You might not have known that. I certainly didn’t, not until a work friend happened to put Cambodian Cassette Archives on my iPod. Even then, I didn’t know the extent of the dopeness, just that the psychodelic, garage sounds coming through the little white earpieces were unusual, different, haunting—an echo of another era, most of the songs flashing with an “Unknown/Unknown” track title and band name. What the hell was this, how did it survive, why was it so effing good?
My intro to Cambodian rock
Well, it’s nice to know I’m not alone. People have been digging in, excavating through the darkness, trying to revive the Golden Era of 60s Cambodian pop culture: rock, films, thick lines of black eyeliner and bouffants the color of ink. It’s an exercise in lost histories, untold stories, missing pieces, what-could-have-beens, what-shouldn’t-have-beens. It’s an exercise in facing just exactly how much was lost. And ultimately, it’s an exercise in love.
So when I saw the flyer for a vintage shop, simply named Vintage, opening in Phnom Penh’s Russian Market yesterday—um, yes, count me in.
We waded through the sweaty stalls of the market—Western clothes and traditional trinkets, vegetables and raw meat, housewares and fruit stands. Tucked beside the nucleus of food stalls, it was easy to spot Vintage: sleek, boutique design, a crowd of hob-nobbing Westerners, and insanely good music coming out of the speakers.
The shop was selling remastered CDs, tshirts of contemporary Khmer hip-hop groups, some refurbished 80s ghettoblasters (dubbed as such), a new vinyl record by the revivalist band Cambodian Space Project. It’s the first vinyl, the enthusiastic Frenchman wearing a killer pair of glasses told me, to be pressed in Cambodia since the war. (Composed of an eclectic group of Westerners and fronted by a working-class Cambodian woman, the band is actually out of town for SXSW, so I’ll have to wait til April to catch them. For a super interesting interview, check out this link.)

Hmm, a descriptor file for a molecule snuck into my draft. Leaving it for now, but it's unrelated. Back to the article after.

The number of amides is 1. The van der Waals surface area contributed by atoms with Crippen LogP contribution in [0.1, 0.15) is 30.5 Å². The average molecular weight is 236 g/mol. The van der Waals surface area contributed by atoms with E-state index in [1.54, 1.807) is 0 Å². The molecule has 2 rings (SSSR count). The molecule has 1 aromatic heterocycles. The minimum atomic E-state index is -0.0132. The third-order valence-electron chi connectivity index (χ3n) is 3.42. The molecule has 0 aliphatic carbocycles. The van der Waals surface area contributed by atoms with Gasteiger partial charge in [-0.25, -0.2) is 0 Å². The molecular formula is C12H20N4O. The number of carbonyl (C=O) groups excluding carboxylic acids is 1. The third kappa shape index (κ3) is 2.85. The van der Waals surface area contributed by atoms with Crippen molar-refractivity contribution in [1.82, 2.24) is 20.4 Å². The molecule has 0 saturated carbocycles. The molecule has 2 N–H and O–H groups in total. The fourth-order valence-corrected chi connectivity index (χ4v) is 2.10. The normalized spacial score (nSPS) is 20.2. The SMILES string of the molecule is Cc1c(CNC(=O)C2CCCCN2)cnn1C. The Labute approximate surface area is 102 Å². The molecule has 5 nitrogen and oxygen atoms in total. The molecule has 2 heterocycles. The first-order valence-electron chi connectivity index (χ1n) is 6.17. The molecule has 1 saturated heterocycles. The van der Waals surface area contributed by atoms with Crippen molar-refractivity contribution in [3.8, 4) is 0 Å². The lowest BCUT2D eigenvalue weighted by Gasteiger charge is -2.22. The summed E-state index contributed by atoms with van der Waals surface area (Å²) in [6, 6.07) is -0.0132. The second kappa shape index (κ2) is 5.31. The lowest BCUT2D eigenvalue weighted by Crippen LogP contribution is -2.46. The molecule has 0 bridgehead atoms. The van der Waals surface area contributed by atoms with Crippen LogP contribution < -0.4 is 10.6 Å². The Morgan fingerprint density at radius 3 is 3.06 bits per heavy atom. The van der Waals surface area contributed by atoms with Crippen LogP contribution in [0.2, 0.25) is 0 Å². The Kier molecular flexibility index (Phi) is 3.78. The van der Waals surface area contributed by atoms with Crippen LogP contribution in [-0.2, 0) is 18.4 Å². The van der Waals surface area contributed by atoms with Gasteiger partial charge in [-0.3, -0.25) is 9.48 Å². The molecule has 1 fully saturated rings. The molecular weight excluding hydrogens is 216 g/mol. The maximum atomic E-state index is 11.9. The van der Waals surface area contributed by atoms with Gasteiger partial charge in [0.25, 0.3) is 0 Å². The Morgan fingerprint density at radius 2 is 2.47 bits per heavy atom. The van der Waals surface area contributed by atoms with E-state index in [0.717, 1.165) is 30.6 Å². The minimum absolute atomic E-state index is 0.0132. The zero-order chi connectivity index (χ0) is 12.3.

Cambodian Space Project’s cover
One of the most interesting things for sale at the shop—and what had attracted me to the flyer for the opening in the first place—were the “reprints” of Cambodian film posters from the 60s. All the originals of these posters had been destroyed, not to mention the films themselves. But Sithen Sum, from the Kon Khmer Koun Khmer (Khmer Film Khmer Generation) repainted versions of the lost posters. We chatted, I got his business card, yes, yes, there’ll be an interview.
I’m forming an image in my head. It’s of Phnom Penh in the 60s. It’s aided by photography books I’ve browsed at the posh English-language bookstore. It’s populated with the people I’ve seen on grainy black-and-white videos at the Bophana Audiovisual Resource Center, where I’ve spent hours clicking through the archives, where the people don’t look so different from how they do today, where the markets look the same and cyclos look the same and you could almost imagine none of it had ever happened.
The image has a sound. Behind the spotlights and sequins of it, it echoes of guitar riffs and mystery.
I’m sure this image is grossly inaccurate and veiled in layers of romanticized mystique, but right now I don’t really care. Sometimes you need a fantasy, a vision, a place in your head you can go to where everything is safe—just the glowing lights and the dancing limbs of some other time, that doesn’t seem so dead or so far away—that you let yourself pretend isn’t.